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Putting the Carolina Way into practice

In February 2021, catastrophic winter storm Uri left devastation in its wake – especially for unprepared states like Texas, where homes are weatherized for extreme heat rather than extreme cold. As thousands were left without power, heat or water, the desperate need for service workers reached critical levels.

Several states away in North Carolina, a plumber had an idea. Austin Helms (BSBA ’16), founding partner of Charlotte-based Ease Plumbing and Air, was approached by one of his technicians. “One of my guys, Aaron Williams, came to me and said things were getting really bad in Texas. He had this crazy idea to load up the truck and go down there to help.”

Making preliminary calls to several Dallas plumbers, Helms couldn’t get anyone on the phone. “Everything went to voicemail and in the service industry, the only reason you don’t pick up the phone is if you are completely overwhelmed.”

As the idea cemented in his mind, Helms called longtime mentor, business investor and fellow UNC Kenan-Flagler alum Mike Griffin (BSBA ’87) to get his take. Griffin responded without hesitation: “You should go, and you should do it philanthropically. Other people will gouge prices – don’t do that.”

The connection between Helms and Griffin dates back to Helms’ student days when he was studying entrepreneurship. Griffin, a Charlotte native and managing partner in Griffin Brothers Companies, is a member of the UNC Kenan-Flagler Board of Advisors and stays actively engaged with the entrepreneurship program, Family Enterprise Center and the Leonard W. Wood Center for Real Estate Studies.

Attending a Carolina Challenge event, Griffin heard Helms pitch a startup idea for a waterless car-washing business. He approached Helms and said, “I don’t like your business plan. But I like your passion.”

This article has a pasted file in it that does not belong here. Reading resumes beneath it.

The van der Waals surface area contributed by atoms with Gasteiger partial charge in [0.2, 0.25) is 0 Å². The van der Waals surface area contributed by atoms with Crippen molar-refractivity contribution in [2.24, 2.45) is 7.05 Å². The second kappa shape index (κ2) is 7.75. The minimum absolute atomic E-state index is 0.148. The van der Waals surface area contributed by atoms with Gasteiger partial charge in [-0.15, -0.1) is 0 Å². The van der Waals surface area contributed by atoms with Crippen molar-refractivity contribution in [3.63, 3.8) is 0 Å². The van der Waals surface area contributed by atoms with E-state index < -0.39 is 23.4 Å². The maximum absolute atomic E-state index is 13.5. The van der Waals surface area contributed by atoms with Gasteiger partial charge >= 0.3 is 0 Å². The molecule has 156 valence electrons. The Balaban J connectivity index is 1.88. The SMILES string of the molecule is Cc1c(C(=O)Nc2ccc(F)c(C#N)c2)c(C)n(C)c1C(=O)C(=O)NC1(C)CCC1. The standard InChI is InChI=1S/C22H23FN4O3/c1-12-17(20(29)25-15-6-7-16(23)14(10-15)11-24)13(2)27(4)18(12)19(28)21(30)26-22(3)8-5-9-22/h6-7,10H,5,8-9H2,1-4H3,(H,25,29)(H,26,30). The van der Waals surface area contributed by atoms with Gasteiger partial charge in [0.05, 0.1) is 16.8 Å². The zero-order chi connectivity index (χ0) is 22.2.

Griffin employs a people-first strategy similar to that of business greats like Trammell Crow, whom Griffin learned about while he was a UNC Kenan-Flagler student engaged with the Wood Real Estate Center. The philosophy focuses on finding young people with talent and leadership potential, encouraging them to start their own businesses, and backing them with the resources, networking and experience necessary to success.

This philosophy is so central to Griffin’s career that he launched ZoomUp Investments, LLC, an investment fund specifically designed to assist ambitious and driven entrepreneurs. Another ZoomUp investment, Sasser Restoration – a company that includes Tar Heel partners Houston Summers (BA ’16) and Sebastian Williams (BA ’10) – also was deploying teams to Texas along with seven tractor-trailers of equipment and supplies. Griffin counts Ease Plumbing and Sasser Restoration amongst ZoomUp’s most successful investments.

UNC Kenan-Flagler Advancement team members follow Helms on social media and contacted nearly 50 alumni and friends in the Dallas area to spread the word that Ease Plumbing was headed their way.

Packing a truck to the brim with every material they could anticipate needing, Helms and his team started the long drive to Texas. “We had no idea what we were driving into,” he says. “Driving 24 hours, getting stuck somewhere in Arkansas with thousands of dollars’ worth of materials in the truck, figuring it out as you go along – that’s entrepreneurship to a T!”

Somewhere along that trip, the UNC Kenan-Flagler Advancement team told Griffin and Helms to call Kathy Crow of Dallas. Through the Business School grapevine, Crow had learned Ease Plumbing was on its way to offer assistance. When she asked how she could help, Helms gave his standard, light-hearted response: “Send us any robot plumbers you have.”